In addition to H2H trials, companies should also consider incorporating patient oriented outcomes (POOs) into trial plans, as demand for these measures will grow. Recent evidence in Europe shows that payer expectations of POOs is higher when the budget impact is high and when there is a low level of unmet need in the therapeutic area. Providing POO evidence at launch can improve the chance for positive pricing, reimbursement and access decisions in markets such as France and Germany but in the cost-effectiveness markets such as UK, they can also expose a product to risks.
Furthermore, coverage with evidence development (CED) is an increasing requirement in markets with strong appraisal systems, particularly the proactive markets that understand the value of RWE, such as Sweden. This is especially true for high-cost products where either the benefits are not clear at launch or when payers are not sure about the true utilisation of a product and the consequent budget impact.
The generation of evidence should not only be in response to CED demands, but also a proactive investment in proving and augmenting the value of the product over time.
If payer expectations are that prices will fall for the same amount of value delivered, the appropriate response is to show that more value is being delivered.
Inform payer choice and use of tools
Companies must engage with payers on their use of appraisal tools and healthcare budget management – not exclusively limited to cost containment. This is true for both sets of countries, but particularly relevant to payers in reactive countries.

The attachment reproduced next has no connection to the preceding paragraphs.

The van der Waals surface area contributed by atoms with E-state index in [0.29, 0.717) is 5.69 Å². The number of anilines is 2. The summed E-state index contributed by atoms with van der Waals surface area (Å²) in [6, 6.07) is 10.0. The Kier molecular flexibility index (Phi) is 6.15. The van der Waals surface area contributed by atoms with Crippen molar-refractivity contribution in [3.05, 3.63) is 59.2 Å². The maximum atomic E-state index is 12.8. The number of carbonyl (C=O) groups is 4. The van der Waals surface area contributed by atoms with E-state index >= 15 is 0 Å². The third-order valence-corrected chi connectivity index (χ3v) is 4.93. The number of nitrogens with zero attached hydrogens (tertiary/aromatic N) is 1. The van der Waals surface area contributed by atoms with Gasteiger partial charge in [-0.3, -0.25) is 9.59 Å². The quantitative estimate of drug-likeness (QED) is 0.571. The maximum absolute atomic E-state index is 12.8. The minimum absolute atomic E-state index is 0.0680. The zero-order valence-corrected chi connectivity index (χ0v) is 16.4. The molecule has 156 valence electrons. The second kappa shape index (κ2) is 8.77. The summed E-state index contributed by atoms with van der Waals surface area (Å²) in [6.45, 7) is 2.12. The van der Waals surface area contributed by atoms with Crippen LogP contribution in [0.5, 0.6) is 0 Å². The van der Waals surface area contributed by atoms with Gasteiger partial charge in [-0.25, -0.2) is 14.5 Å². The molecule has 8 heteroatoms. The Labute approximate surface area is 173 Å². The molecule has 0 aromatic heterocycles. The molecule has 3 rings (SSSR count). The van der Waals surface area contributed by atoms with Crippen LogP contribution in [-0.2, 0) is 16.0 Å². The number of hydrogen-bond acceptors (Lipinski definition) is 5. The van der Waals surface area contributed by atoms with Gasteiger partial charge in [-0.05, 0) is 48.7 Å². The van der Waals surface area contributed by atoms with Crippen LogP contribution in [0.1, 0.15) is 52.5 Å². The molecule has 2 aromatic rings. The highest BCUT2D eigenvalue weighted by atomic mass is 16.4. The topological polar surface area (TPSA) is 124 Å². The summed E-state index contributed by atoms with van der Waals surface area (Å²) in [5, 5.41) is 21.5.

Payers will continue to 'innovate' in their efforts; companies cannot only react to or oppose such moves. Enlightened companies actively engage with payers to inform and shape such efforts, especially when such efforts can have outcomes contrary to payer objectives.
In Turbulent Times, we mentioned how reductions in off-patent drug prices in Ireland had resulted in generic drugs becoming more expensive than originals and discouraging their use. Examples like this show that companies should examine the impact of reform proposals, and advise governments where efforts are most likely to be effective.
Rather than further cuts to branded medicines, governments might save more by rethinking reimbursement policies, streamlining distribution chains or shifting care to the outpatient setting.
Companies should also continue to propose outcome-based agreements (OBA), despite risk-sharing having become mostly about discounting and fallen into the Trough of Disillusionment (see Gartner's Hype Cycle). OBA link payers and companies through shared commitments to evidence generation and hold great promise, as long as they are managed in a neutral and transparent manner.
In addition, companies can also explore more innovative healthcare delivery practices, such as offering total care solutions for specific patient types, linking drugs and services, or undertaking healthcare delivery outsourcing. This can also be pursued through partnerships with other providers, in some markets this may even include insurers. For example, in diabetes, companies could offer total disease management solutions to payers and price on a per patient or per outcome basis, with overall benefit to the payers as well as to the manufacturer who can gain higher market share and access to other parts of the healthcare budget.
This series has looked at how the economic crisis in Europe is impacting healthcare stakeholders, evidence requirements and cost-containment tools. It is certainly a lot for a busy commercial team to manage! Yet the need to engage payers and governments at all levels as partners in delivering health outcomes within the healthcare system has never been greater.
We are privileged to work with clients who have taken the lead in these areas and every day we see that engagement, not defensiveness, is the only route to success.
Steven Flostrand and Raja Shankar are principals at IMS Consulting Group